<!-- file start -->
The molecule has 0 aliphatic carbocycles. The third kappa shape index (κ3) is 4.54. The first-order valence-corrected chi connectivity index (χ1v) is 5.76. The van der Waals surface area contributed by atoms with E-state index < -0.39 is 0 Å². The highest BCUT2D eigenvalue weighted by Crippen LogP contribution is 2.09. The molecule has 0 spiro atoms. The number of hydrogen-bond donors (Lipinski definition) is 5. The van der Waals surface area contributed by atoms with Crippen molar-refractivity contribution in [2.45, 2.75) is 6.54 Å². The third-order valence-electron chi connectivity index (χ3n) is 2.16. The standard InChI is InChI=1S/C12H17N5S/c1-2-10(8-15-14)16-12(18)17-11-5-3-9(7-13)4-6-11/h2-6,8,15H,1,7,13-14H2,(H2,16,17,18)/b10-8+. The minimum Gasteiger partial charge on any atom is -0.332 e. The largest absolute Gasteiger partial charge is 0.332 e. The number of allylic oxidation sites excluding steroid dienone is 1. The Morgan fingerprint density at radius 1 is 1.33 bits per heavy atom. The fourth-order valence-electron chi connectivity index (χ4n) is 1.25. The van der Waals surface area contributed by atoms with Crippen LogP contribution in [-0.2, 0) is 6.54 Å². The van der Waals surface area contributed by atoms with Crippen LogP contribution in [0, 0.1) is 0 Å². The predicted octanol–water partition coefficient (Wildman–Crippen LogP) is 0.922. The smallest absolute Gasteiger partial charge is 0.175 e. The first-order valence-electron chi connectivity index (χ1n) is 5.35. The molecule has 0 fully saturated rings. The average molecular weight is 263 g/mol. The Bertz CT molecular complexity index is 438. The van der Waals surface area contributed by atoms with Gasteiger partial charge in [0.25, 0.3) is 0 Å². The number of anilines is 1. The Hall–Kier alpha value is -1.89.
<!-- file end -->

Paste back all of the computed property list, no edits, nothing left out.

The molecule has 0 aliphatic carbocycles. The third kappa shape index (κ3) is 4.54. The first-order valence-corrected chi connectivity index (χ1v) is 5.76. The van der Waals surface area contributed by atoms with E-state index < -0.39 is 0 Å². The highest BCUT2D eigenvalue weighted by Crippen LogP contribution is 2.09. The molecule has 0 spiro atoms. The number of hydrogen-bond donors (Lipinski definition) is 5. The van der Waals surface area contributed by atoms with Crippen molar-refractivity contribution in [2.45, 2.75) is 6.54 Å². The third-order valence-electron chi connectivity index (χ3n) is 2.16. The standard InChI is InChI=1S/C12H17N5S/c1-2-10(8-15-14)16-12(18)17-11-5-3-9(7-13)4-6-11/h2-6,8,15H,1,7,13-14H2,(H2,16,17,18)/b10-8+. The minimum Gasteiger partial charge on any atom is -0.332 e. The largest absolute Gasteiger partial charge is 0.332 e. The number of allylic oxidation sites excluding steroid dienone is 1. The Morgan fingerprint density at radius 1 is 1.33 bits per heavy atom. The fourth-order valence-electron chi connectivity index (χ4n) is 1.25. The van der Waals surface area contributed by atoms with Crippen LogP contribution in [-0.2, 0) is 6.54 Å². The van der Waals surface area contributed by atoms with Crippen LogP contribution in [0, 0.1) is 0 Å². The predicted octanol–water partition coefficient (Wildman–Crippen LogP) is 0.922. The smallest absolute Gasteiger partial charge is 0.175 e. The first-order valence-electron chi connectivity index (χ1n) is 5.35. The molecule has 0 fully saturated rings. The average molecular weight is 263 g/mol. The Bertz CT molecular complexity index is 438. The van der Waals surface area contributed by atoms with Gasteiger partial charge in [0.25, 0.3) is 0 Å². The number of anilines is 1. The Hall–Kier alpha value is -1.89.